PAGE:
A Test of Turk's Theory of Norm Resistance Using Observational Data on Police-Citizen Encounters

William Terrill, Northeastern University
Robert R. Weidner, University of Minnesota Duluth

ABSTRACT
Turk (1969) postulated that conflict between authority figures and their subjects is more likely when there is close agreement between cultural norms (the law as it is written) and social norms (the law as it is enforced). This paper uses data collected as part of an observational study of the police in Indianapolis, Indiana, and St. Petersburg, Florida, to test Turk's theory as it relates to overt conflict in police-citizen encounters. It builds upon the work of Lanza-Kaduce and Greenleaf (1994, 1995, 2000) who used police records to apply Turk's theory to police-citizen encounters in domestic disturbance cases.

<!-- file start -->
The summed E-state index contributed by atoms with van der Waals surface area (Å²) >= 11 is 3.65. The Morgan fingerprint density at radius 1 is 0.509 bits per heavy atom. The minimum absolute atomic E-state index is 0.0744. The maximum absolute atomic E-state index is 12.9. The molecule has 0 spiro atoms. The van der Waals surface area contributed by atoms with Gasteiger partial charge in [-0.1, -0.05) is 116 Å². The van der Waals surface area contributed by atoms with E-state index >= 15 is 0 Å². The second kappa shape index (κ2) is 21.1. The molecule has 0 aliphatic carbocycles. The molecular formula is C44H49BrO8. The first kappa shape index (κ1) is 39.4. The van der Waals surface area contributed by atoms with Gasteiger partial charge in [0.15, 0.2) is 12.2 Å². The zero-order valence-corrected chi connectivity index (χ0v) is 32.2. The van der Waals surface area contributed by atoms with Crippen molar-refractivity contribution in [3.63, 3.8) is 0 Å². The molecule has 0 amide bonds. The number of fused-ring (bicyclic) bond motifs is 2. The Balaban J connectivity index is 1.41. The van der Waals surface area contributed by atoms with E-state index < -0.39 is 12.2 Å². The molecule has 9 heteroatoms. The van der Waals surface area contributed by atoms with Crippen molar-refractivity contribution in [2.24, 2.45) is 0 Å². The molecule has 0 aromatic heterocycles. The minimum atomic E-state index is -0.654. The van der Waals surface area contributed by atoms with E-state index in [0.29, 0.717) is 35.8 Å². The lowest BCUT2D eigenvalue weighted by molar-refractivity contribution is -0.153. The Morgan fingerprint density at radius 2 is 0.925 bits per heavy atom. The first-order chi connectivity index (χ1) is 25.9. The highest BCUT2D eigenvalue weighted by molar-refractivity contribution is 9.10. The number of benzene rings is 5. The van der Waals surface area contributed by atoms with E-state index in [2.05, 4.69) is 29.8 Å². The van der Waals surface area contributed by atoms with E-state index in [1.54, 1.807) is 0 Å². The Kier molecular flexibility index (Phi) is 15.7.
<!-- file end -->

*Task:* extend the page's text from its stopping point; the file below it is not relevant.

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Updated 05/20/2006